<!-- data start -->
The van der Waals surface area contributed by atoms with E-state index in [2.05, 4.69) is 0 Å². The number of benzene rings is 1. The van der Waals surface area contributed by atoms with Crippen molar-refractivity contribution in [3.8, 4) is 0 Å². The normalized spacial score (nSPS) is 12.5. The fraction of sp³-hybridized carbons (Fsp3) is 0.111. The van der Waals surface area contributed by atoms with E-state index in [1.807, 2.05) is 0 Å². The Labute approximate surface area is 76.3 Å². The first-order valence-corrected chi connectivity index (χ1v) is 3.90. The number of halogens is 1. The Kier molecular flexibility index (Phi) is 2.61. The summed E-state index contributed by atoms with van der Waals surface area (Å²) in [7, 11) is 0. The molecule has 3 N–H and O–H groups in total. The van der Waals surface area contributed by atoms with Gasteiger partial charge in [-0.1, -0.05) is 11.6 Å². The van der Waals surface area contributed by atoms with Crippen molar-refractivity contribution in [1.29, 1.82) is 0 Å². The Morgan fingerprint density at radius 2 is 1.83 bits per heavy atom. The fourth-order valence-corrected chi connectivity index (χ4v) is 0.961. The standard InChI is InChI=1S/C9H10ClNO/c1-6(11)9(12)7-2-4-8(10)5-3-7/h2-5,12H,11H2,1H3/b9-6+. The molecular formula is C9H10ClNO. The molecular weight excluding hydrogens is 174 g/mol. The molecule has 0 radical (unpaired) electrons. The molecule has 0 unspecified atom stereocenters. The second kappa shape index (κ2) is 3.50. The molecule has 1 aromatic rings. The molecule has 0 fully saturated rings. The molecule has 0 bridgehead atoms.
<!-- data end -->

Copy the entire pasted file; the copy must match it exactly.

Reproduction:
The van der Waals surface area contributed by atoms with E-state index in [2.05, 4.69) is 0 Å². The number of benzene rings is 1. The van der Waals surface area contributed by atoms with Crippen molar-refractivity contribution in [3.8, 4) is 0 Å². The normalized spacial score (nSPS) is 12.5. The fraction of sp³-hybridized carbons (Fsp3) is 0.111. The van der Waals surface area contributed by atoms with E-state index in [1.807, 2.05) is 0 Å². The Labute approximate surface area is 76.3 Å². The first-order valence-corrected chi connectivity index (χ1v) is 3.90. The number of halogens is 1. The Kier molecular flexibility index (Phi) is 2.61. The summed E-state index contributed by atoms with van der Waals surface area (Å²) in [7, 11) is 0. The molecule has 3 N–H and O–H groups in total. The van der Waals surface area contributed by atoms with Gasteiger partial charge in [-0.1, -0.05) is 11.6 Å². The van der Waals surface area contributed by atoms with Crippen molar-refractivity contribution in [1.29, 1.82) is 0 Å². The Morgan fingerprint density at radius 2 is 1.83 bits per heavy atom. The fourth-order valence-corrected chi connectivity index (χ4v) is 0.961. The standard InChI is InChI=1S/C9H10ClNO/c1-6(11)9(12)7-2-4-8(10)5-3-7/h2-5,12H,11H2,1H3/b9-6+. The molecular formula is C9H10ClNO. The molecular weight excluding hydrogens is 174 g/mol. The molecule has 0 radical (unpaired) electrons. The molecule has 0 unspecified atom stereocenters. The second kappa shape index (κ2) is 3.50. The molecule has 1 aromatic rings. The molecule has 0 fully saturated rings. The molecule has 0 bridgehead atoms.